Chileans have a very peculiar accent. Often times Spanish-speaking non-Chileans have a hard time understanding them, imagine what a non-Spanish speaker goes through with them. Poor thing! LOL
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Old 03-12-2017, 11:00 AM
 
Location: Caribbean
5,561 posts, read 976,799 times
Reputation: 1910
I didn't bother to finish the video. He is speaking to a certain group of people. Not sure why they go to these countries with these assumptions.

Anyway, you don't have to be fluent to move to Latin America but simply be willing to learn.
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Old 03-12-2017, 11:32 AM
 
17,813 posts, read 11,856,135 times
Reputation: 6402
Quote:
Originally Posted by ReineDeCoeur View Post
I didn't bother to finish the video. He is speaking to a certain group of people. Not sure why they go to these countries with these assumptions.

Anyway, you don't have to be fluent to move to Latin America but simply be willing to learn.
Agreed. Most of the Americans I knew who became fluent in Spanish became so by GOING to Latin America. Or ditto any other region, with any other language.

Similarly people come to the US, UK, and other English speaking countries to learn English.
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Old 03-12-2017, 03:46 PM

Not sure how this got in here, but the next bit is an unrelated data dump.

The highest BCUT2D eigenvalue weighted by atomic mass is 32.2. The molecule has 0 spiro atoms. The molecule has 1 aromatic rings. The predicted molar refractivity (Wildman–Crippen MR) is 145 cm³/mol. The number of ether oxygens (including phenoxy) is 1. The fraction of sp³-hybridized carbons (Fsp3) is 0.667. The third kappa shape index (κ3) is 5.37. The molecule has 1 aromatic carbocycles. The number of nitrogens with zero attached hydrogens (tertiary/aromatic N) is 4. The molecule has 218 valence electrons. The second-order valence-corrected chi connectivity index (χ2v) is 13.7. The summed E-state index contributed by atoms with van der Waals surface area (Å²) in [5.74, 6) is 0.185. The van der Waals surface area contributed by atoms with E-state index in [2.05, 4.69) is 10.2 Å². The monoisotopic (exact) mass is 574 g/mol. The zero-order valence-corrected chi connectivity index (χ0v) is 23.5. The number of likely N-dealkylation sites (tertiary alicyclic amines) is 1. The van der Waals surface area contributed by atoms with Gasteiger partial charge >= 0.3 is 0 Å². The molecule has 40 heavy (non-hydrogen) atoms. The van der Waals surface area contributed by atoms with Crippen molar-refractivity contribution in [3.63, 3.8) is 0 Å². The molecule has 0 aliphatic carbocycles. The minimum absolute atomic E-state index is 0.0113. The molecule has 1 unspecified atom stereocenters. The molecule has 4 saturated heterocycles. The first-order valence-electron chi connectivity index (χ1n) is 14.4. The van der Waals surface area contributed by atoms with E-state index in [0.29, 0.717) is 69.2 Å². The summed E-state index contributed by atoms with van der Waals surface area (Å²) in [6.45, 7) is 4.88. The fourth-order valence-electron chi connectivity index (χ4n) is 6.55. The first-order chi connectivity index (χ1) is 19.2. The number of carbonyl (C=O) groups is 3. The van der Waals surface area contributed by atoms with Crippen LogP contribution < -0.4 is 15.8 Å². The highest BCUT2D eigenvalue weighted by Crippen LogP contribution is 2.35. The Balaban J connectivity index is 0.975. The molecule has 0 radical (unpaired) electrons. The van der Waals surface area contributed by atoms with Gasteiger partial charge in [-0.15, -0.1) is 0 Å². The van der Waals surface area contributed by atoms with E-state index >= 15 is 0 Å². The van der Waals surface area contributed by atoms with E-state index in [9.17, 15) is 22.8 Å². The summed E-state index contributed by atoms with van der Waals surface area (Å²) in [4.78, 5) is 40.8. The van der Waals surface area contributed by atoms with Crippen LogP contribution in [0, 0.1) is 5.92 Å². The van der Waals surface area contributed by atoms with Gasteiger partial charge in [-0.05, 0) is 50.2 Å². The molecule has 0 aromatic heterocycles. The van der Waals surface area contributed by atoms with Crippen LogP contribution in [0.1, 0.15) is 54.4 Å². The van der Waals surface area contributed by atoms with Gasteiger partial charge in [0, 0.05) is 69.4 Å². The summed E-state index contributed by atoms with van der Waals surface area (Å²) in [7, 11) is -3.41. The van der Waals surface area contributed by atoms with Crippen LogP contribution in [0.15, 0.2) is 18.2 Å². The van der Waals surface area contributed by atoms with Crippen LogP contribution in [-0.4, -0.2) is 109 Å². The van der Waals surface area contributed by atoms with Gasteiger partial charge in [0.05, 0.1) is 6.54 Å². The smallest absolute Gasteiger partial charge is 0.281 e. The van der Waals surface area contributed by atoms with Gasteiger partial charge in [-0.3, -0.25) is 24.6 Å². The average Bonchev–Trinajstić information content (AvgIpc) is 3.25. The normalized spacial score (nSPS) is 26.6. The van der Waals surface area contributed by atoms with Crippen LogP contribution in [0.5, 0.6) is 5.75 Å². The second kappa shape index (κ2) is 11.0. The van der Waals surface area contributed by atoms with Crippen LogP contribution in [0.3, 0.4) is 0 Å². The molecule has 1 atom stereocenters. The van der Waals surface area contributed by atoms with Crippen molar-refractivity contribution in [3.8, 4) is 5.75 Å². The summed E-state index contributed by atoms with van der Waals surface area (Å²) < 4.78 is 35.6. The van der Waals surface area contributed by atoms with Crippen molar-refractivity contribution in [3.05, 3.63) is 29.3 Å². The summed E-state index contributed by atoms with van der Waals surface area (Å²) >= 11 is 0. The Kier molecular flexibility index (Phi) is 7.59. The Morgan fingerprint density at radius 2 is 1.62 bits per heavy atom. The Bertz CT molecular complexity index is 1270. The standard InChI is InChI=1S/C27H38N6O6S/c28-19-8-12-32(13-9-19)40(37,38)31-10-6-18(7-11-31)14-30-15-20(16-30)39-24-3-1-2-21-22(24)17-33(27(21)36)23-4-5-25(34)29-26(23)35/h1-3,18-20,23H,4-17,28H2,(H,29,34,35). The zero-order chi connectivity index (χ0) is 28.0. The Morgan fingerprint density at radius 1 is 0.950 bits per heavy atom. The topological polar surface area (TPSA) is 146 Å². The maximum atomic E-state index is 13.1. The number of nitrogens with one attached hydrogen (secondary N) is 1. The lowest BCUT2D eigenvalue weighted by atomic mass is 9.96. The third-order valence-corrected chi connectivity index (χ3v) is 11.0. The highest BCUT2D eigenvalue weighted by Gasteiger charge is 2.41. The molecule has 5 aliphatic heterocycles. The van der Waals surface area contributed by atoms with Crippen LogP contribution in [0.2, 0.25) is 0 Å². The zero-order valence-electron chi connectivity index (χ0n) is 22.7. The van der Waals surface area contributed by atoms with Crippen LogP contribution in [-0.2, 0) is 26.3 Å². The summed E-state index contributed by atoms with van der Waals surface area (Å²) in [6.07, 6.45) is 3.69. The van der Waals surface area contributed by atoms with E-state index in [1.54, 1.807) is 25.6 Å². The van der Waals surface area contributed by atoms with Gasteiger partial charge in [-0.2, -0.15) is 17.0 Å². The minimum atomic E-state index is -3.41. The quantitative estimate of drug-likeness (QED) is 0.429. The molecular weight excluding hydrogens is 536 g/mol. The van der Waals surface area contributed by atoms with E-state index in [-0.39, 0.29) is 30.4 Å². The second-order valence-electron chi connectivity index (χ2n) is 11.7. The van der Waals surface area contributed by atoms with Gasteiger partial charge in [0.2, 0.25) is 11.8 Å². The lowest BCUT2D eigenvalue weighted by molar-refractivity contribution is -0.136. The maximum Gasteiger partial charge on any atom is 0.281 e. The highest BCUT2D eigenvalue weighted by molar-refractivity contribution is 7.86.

Location: equator
953 posts, read 306,516 times
Reputation: 1944
Agreed here too. We are learning Spanish merely by total immersion, plus our feeble efforts with online lessons. Watching TV really helps, and I have Spanish subtitles on our Netflix movies. But local speakers are really hard to understand. I can anticipate making my needs known someday, but understanding what the other person says seems impossible.....if only everyone spoke like on TV
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Old 03-13-2017, 03:36 AM
 
Location: Viña del Mar, Chile
16,393 posts, read 22,335,047 times
Reputation: 16283
Oh i was fluent in spanish and had 0 issues. I cant imagine how id have gotten by without it though. I think people can be very happy in south america, but you see a lot of people here who have rose colored glasses wheb they view it. There are a lot of unrealistic expectations and its good to have at least a little pf reality, even if this is a bit overly negative

Also learning spanish while going to a place is a great idea, but expecting to move and live there is another case.
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Old 03-13-2017, 01:48 PM
 
17,813 posts, read 11,856,135 times
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Quote:
Originally Posted by burgler09 View Post